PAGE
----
Sunday, January 20, 2008

Margarita Cookies


It's been a slice-and-bake cookie kind of weekend at my house... not that that's a bad thing...

This is the recipe that sent me down the cookie baking trail this weekend -- I mean, come on... Margarita Cookies? What a brilliant idea. Tequila, lime, salt in cookie form... wow, truly inspired. Smitten Kitchen created the recipe by adapting Dorie Greenspan's Lemon Sable recipe and I have to say, it's pretty damn good.

Actually, I liked these a bit better than the base Lemon Sable recipe -- probably because Smitten Kitchen used two limes and half an orange in the recipe, as opposed to the one lemon I zested into the Sables. Plus, any cookie that has tequila in it (I used Patron Silver) is a winner in my book. I thought I might make myself a regular Margarita on the rocks (Patron Silver Tequila, Patron Citron, and a squeeze of lime in a salt-rimmed glass), since the first time I read about the cookies I started craving one, but I ended up mixing the cookie dough together at about 8 am Sunday morning, and I just couldn't quite convince myself that the line "it's happy hour somewhere" counted under those circumstances.

Margarita Cookies
Adapted from Dorie Greenspan’s Sables au Citron

2 sticks (8 ounces) unsalted butter, at room temperature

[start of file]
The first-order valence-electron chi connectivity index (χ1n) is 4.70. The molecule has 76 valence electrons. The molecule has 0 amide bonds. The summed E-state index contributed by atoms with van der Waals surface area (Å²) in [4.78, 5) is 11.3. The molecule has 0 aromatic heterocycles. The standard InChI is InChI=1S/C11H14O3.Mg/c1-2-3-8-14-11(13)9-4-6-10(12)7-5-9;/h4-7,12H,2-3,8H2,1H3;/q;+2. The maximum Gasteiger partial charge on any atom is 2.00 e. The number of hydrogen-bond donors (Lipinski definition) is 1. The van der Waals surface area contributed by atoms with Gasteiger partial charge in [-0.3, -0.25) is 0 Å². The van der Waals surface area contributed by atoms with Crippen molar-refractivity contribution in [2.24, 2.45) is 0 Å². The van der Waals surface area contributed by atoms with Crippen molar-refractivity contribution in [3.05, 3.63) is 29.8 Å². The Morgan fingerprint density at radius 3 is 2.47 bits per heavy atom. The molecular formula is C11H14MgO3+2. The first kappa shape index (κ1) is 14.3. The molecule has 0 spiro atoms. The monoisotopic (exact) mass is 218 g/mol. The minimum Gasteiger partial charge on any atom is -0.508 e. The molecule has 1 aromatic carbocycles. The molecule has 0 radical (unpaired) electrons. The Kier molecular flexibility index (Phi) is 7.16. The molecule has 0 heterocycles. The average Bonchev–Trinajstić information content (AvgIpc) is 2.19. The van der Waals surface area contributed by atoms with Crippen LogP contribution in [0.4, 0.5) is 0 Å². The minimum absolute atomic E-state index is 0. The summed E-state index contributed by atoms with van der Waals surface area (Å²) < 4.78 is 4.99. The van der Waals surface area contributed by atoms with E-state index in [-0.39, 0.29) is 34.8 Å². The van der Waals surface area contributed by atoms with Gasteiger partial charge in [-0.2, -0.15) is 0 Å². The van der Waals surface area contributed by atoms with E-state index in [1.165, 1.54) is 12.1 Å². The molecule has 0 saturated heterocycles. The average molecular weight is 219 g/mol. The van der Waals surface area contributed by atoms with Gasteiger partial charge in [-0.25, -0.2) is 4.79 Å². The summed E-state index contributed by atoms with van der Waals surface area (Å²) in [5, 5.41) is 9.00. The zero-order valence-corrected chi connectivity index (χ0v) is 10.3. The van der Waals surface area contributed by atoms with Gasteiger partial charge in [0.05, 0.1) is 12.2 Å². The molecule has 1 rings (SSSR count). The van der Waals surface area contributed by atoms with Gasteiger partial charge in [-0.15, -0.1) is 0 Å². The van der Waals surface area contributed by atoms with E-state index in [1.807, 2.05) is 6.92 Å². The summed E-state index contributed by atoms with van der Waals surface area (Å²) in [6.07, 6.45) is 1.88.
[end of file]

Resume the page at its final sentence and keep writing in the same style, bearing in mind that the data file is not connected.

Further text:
2/3 cup confectioners’ sugar, sifted
2 large egg yolks, at room temperature
Pinch of salt
2 teaspoons tequila
Grated zest of 2 limes
Grate zest of half an orange
2 cups all-purpose flour

Coating:
Approximately 1/2 cup clear sanding or other coarse sugar
2 teaspoons flaky Maldon sea salt*

1. Put the butter in the bowl of a mixer fitted with the paddle attachment and beat at medium speed until it is smooth. Add the sifted confectioners’ sugar and beat again until the mixture is smooth and silky. Beat in 1 of the egg yolks, followed by the salt, tequila, grated lime and orange zest. Reduce the mixer speed to low and add the flour, beating just until it disappears. It is better to underbeat than overbeat at this point; if the flour isn’t fully incorporated, that’s OK—just blend in whatever remaining flour needs blending with a rubber spatula. Turn the dough out onto a counter, gather it into a ball, and divide it in half. Wrap each piece of dough in plastic wrap and refrigerate for about 30 minutes.